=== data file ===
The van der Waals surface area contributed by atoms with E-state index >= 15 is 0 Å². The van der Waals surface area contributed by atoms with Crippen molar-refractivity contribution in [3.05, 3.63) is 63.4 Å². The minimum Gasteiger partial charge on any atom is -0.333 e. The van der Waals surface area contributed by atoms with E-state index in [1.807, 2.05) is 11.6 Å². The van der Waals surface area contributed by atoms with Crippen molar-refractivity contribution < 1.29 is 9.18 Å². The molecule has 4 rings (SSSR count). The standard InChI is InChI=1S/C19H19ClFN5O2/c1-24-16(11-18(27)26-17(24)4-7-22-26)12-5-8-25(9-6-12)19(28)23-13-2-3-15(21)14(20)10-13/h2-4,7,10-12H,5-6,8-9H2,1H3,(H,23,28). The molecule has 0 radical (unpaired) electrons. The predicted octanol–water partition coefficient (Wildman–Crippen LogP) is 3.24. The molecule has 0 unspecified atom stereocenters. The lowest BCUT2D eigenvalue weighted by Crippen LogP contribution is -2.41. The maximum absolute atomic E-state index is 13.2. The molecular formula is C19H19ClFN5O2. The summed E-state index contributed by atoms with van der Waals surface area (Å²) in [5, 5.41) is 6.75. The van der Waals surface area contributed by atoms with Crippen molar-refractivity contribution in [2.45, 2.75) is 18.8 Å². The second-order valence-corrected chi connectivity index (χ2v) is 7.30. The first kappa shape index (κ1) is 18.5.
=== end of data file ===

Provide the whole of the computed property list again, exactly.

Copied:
The van der Waals surface area contributed by atoms with E-state index >= 15 is 0 Å². The van der Waals surface area contributed by atoms with Crippen molar-refractivity contribution in [3.05, 3.63) is 63.4 Å². The minimum Gasteiger partial charge on any atom is -0.333 e. The van der Waals surface area contributed by atoms with E-state index in [1.807, 2.05) is 11.6 Å². The van der Waals surface area contributed by atoms with Crippen molar-refractivity contribution < 1.29 is 9.18 Å². The molecule has 4 rings (SSSR count). The standard InChI is InChI=1S/C19H19ClFN5O2/c1-24-16(11-18(27)26-17(24)4-7-22-26)12-5-8-25(9-6-12)19(28)23-13-2-3-15(21)14(20)10-13/h2-4,7,10-12H,5-6,8-9H2,1H3,(H,23,28). The molecule has 0 radical (unpaired) electrons. The predicted octanol–water partition coefficient (Wildman–Crippen LogP) is 3.24. The molecule has 0 unspecified atom stereocenters. The lowest BCUT2D eigenvalue weighted by Crippen LogP contribution is -2.41. The maximum absolute atomic E-state index is 13.2. The molecular formula is C19H19ClFN5O2. The summed E-state index contributed by atoms with van der Waals surface area (Å²) in [5, 5.41) is 6.75. The van der Waals surface area contributed by atoms with Crippen molar-refractivity contribution in [2.45, 2.75) is 18.8 Å². The second-order valence-corrected chi connectivity index (χ2v) is 7.30. The first kappa shape index (κ1) is 18.5.